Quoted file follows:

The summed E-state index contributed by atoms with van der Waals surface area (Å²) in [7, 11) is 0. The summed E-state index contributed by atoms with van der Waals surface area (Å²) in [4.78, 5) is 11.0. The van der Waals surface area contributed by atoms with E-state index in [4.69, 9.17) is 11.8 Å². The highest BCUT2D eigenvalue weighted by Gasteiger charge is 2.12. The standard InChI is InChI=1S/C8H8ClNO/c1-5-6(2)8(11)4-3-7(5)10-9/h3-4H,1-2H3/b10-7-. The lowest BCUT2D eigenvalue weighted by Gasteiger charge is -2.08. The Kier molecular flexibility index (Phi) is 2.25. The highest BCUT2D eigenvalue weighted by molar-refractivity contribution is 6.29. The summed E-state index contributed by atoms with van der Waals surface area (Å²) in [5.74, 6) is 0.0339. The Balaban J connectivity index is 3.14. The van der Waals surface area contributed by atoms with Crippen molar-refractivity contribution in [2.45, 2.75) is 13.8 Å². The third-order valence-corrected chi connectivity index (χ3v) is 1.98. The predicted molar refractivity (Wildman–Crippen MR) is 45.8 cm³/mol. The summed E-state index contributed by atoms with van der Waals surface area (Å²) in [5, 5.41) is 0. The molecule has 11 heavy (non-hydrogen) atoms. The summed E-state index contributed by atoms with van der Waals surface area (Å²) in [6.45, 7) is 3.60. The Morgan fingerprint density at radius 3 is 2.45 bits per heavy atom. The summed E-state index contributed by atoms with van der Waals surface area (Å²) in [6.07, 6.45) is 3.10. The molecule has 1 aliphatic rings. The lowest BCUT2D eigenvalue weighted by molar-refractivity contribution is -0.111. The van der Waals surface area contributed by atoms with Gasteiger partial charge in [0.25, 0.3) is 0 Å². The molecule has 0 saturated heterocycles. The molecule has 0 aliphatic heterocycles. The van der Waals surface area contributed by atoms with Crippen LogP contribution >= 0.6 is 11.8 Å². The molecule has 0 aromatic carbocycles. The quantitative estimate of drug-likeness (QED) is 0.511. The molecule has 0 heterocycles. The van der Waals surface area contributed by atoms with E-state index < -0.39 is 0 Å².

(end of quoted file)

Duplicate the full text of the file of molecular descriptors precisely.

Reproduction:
The summed E-state index contributed by atoms with van der Waals surface area (Å²) in [7, 11) is 0. The summed E-state index contributed by atoms with van der Waals surface area (Å²) in [4.78, 5) is 11.0. The van der Waals surface area contributed by atoms with E-state index in [4.69, 9.17) is 11.8 Å². The highest BCUT2D eigenvalue weighted by Gasteiger charge is 2.12. The standard InChI is InChI=1S/C8H8ClNO/c1-5-6(2)8(11)4-3-7(5)10-9/h3-4H,1-2H3/b10-7-. The lowest BCUT2D eigenvalue weighted by Gasteiger charge is -2.08. The Kier molecular flexibility index (Phi) is 2.25. The highest BCUT2D eigenvalue weighted by molar-refractivity contribution is 6.29. The summed E-state index contributed by atoms with van der Waals surface area (Å²) in [5.74, 6) is 0.0339. The Balaban J connectivity index is 3.14. The van der Waals surface area contributed by atoms with Crippen molar-refractivity contribution in [2.45, 2.75) is 13.8 Å². The third-order valence-corrected chi connectivity index (χ3v) is 1.98. The predicted molar refractivity (Wildman–Crippen MR) is 45.8 cm³/mol. The summed E-state index contributed by atoms with van der Waals surface area (Å²) in [5, 5.41) is 0. The molecule has 11 heavy (non-hydrogen) atoms. The summed E-state index contributed by atoms with van der Waals surface area (Å²) in [6.45, 7) is 3.60. The Morgan fingerprint density at radius 3 is 2.45 bits per heavy atom. The summed E-state index contributed by atoms with van der Waals surface area (Å²) in [6.07, 6.45) is 3.10. The molecule has 1 aliphatic rings. The lowest BCUT2D eigenvalue weighted by molar-refractivity contribution is -0.111. The van der Waals surface area contributed by atoms with Gasteiger partial charge in [0.25, 0.3) is 0 Å². The molecule has 0 saturated heterocycles. The molecule has 0 aliphatic heterocycles. The van der Waals surface area contributed by atoms with Crippen LogP contribution >= 0.6 is 11.8 Å². The molecule has 0 aromatic carbocycles. The quantitative estimate of drug-likeness (QED) is 0.511. The molecule has 0 heterocycles. The van der Waals surface area contributed by atoms with E-state index < -0.39 is 0 Å².